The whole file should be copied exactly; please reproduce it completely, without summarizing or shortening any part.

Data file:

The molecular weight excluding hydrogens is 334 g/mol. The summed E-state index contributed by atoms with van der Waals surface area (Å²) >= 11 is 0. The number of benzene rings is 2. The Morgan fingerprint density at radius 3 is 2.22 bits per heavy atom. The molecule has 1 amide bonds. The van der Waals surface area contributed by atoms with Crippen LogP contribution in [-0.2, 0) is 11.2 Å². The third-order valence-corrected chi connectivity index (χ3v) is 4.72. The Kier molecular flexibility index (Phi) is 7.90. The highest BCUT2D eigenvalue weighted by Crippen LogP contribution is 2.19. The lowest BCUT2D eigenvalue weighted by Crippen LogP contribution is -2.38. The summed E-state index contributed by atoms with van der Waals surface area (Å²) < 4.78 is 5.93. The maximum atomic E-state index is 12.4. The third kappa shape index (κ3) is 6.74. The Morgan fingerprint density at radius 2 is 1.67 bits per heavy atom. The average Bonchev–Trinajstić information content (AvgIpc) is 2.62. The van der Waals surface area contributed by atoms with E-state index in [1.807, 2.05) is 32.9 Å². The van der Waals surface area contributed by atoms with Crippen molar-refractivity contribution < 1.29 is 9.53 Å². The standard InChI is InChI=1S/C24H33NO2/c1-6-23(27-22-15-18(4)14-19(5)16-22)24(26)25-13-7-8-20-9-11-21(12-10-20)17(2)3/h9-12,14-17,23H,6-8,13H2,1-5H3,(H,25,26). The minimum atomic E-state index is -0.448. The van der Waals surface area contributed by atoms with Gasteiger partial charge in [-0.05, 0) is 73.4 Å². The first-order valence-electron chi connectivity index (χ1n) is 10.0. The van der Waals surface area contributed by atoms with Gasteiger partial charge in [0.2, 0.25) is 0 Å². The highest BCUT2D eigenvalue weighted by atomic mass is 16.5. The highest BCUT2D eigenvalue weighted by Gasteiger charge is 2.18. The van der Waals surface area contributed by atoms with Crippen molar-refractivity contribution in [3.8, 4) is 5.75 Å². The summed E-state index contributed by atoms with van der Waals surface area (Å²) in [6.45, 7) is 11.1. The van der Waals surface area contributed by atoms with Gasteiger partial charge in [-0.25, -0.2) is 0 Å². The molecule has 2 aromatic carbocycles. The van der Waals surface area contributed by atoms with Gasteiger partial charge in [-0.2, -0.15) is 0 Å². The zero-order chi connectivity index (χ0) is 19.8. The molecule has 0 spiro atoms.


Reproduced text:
The molecular weight excluding hydrogens is 334 g/mol. The summed E-state index contributed by atoms with van der Waals surface area (Å²) >= 11 is 0. The number of benzene rings is 2. The Morgan fingerprint density at radius 3 is 2.22 bits per heavy atom. The molecule has 1 amide bonds. The van der Waals surface area contributed by atoms with Crippen LogP contribution in [-0.2, 0) is 11.2 Å². The third-order valence-corrected chi connectivity index (χ3v) is 4.72. The Kier molecular flexibility index (Phi) is 7.90. The highest BCUT2D eigenvalue weighted by Crippen LogP contribution is 2.19. The lowest BCUT2D eigenvalue weighted by Crippen LogP contribution is -2.38. The summed E-state index contributed by atoms with van der Waals surface area (Å²) < 4.78 is 5.93. The maximum atomic E-state index is 12.4. The third kappa shape index (κ3) is 6.74. The Morgan fingerprint density at radius 2 is 1.67 bits per heavy atom. The average Bonchev–Trinajstić information content (AvgIpc) is 2.62. The van der Waals surface area contributed by atoms with E-state index in [1.807, 2.05) is 32.9 Å². The van der Waals surface area contributed by atoms with Crippen molar-refractivity contribution < 1.29 is 9.53 Å². The standard InChI is InChI=1S/C24H33NO2/c1-6-23(27-22-15-18(4)14-19(5)16-22)24(26)25-13-7-8-20-9-11-21(12-10-20)17(2)3/h9-12,14-17,23H,6-8,13H2,1-5H3,(H,25,26). The minimum atomic E-state index is -0.448. The van der Waals surface area contributed by atoms with Gasteiger partial charge in [-0.05, 0) is 73.4 Å². The first-order valence-electron chi connectivity index (χ1n) is 10.0. The van der Waals surface area contributed by atoms with Gasteiger partial charge in [0.2, 0.25) is 0 Å². The highest BCUT2D eigenvalue weighted by atomic mass is 16.5. The highest BCUT2D eigenvalue weighted by Gasteiger charge is 2.18. The van der Waals surface area contributed by atoms with Crippen molar-refractivity contribution in [3.8, 4) is 5.75 Å². The summed E-state index contributed by atoms with van der Waals surface area (Å²) in [6.45, 7) is 11.1. The van der Waals surface area contributed by atoms with Gasteiger partial charge in [-0.25, -0.2) is 0 Å². The molecule has 2 aromatic carbocycles. The van der Waals surface area contributed by atoms with Gasteiger partial charge in [-0.2, -0.15) is 0 Å². The zero-order chi connectivity index (χ0) is 19.8. The molecule has 0 spiro atoms.